Tuesday, October 20, 2009

The Piano Master

A year or two ago when pianist Gary Graffman came to Beijing, I missed his concert and regretted it. Which is why when he returned again this year for the 12th Beijing International Music Festival, I made sure I got a ticket.

He performed tonight at the Forbidden City Concert Hall, one of my favourite venues, partly because it's located in a park setting, and partly because the space is small and intimate.

Now 81, Graffman gave a wonderful recital, his left hand flawlessly and gracefully caressing the keys, so comfortable with the piano and knowing what he wanted to say with the music.

He has played with his left hand for the past three decades after he sprained the ring finger of his right hand in 1979. Thinking he could rework passages to avoid using his injured finger, this only exacerbated the situation, injuring his right hand altogether.

However, Graffman was famous well before being known as a left-handed pianist.

Born in New York of Russian immigrants, Graffman's father was a violinist and expected his son to follow suit. But the younger Graffman was drawn to the piano and began playing it at the age of three. He entered the Curtis School of Music at seven and 13 years later at the age of 20 became a world-famous pianist. In 1948 he won the prestigious Leventritt Award and studied under Vladimir Horowitz. Even though Horowitz taught Graffman piano, the student had his own ideas of how the music should sound.

In 1980 Graffman joined the Curtis School of Music and shortly after published his memoir, I Really Should Be Practicing.

Today he teaches superstar Lang Lang and upcoming star Yujia Wang.

This probably explains the pretty good turn out, coming to see Lang Lang's teacher. On the whole, the audience was respectful, hardly a cellphone went off, but a few tried to take pictures who were quickly told off by staff. One woman who looked like she was taking a picture on her cellphone claimed she was texting her friend. When the attendant told her not to, she refused to listen to him and he turned back to see she looking at her phone again. She reiterated that she wasn't taking a picture and he had to ask her again not to use her mobile. What's so important that she has to text now, unless she finds the concert boring?

Graffman dressed simply in a suit and tie, complete with a tie clip and his dark thick-rimmed glasses. Though he used his left hand to carry his music to the piano, he would use his right hand to hold onto the edge of the piano periodically or place it in his lap. The right hand also made a great page turner.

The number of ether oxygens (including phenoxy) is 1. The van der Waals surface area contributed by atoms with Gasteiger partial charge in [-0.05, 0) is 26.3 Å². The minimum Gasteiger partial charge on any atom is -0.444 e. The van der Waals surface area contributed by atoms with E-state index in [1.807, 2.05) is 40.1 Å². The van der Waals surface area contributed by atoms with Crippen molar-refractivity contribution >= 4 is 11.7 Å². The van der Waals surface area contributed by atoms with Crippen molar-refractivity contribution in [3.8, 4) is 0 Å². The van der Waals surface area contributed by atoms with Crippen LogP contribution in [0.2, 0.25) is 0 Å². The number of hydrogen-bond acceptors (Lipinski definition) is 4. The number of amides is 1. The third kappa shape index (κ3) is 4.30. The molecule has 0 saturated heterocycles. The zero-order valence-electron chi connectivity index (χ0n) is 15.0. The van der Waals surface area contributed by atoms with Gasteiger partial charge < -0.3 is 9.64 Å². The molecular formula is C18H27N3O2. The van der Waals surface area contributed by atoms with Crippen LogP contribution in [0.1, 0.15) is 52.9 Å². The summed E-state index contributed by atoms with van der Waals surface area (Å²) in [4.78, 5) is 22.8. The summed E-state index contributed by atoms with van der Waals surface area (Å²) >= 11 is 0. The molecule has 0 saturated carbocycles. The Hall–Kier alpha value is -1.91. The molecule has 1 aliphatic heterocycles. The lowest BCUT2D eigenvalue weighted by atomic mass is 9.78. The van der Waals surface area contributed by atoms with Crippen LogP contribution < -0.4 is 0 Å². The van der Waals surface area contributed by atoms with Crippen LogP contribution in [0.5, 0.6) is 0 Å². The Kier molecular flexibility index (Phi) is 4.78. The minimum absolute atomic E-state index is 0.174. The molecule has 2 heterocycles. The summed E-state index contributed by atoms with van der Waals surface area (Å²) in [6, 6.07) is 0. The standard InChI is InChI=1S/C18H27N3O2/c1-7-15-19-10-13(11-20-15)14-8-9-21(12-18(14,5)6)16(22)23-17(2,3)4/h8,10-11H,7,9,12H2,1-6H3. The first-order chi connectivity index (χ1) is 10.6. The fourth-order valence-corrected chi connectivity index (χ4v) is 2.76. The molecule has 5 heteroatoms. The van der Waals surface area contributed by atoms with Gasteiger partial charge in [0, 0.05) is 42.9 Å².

If you closed your eyes, you would not think he was playing with only one hand -- through clever composition and the use of the pedal, it sounded like someone playing with both hands.

At the end of the concert Graffman played an encore -- a reworked short adaptation of Rachmaninoff's Rhapsody on a Theme of Paganini. He had recorded the piece with the New York Philharmonic conducted by Leonard Bernstein in 1964.

It was a wonderful experience to watch the piano master in action, subtly revealing his passion for the music and drawing his audience along for the journey. But even more so, his performance show the triumph over adversity. Graffman is an example that setbacks should not stop you -- but in fact makes you discover strengths and talents you never knew you had before.

Here's the program:

Alexander Scriabin: Prelude in C-Sharp minor, Op. 9, No. 1
Alexander Scriabin: Nocturne in D-flat Major, Op. 9, No. 2
Alexander Scriabin/Reise: Etude in C-Sharp minor, Op. 2, No. 1
Carl Reinecke: Sonata in C Minor, Op. 179
Johann Sebastian Bach/Johannes Brahms: Chaconne from Partita No. 2 in D minor, BWV 1004

Max Reger: Four Special Studies
Leon Kirchner: For the Left Hand
John Corigliano: "For the Left Hand Alone" from Etude Fantasy
Felix Blumenfeld: Etude in A-flat Major, Op. 36
Leopold Godowsky: Selections from Fifty-Three Studies after Chopin's Etudes - Study No. 13 in E-flat minor and Study No. 41 in B minor

1 comment:

ks said...

the pieces are somewhat unfamiliar to me, except the chopin. how come he does not play something more common or easier.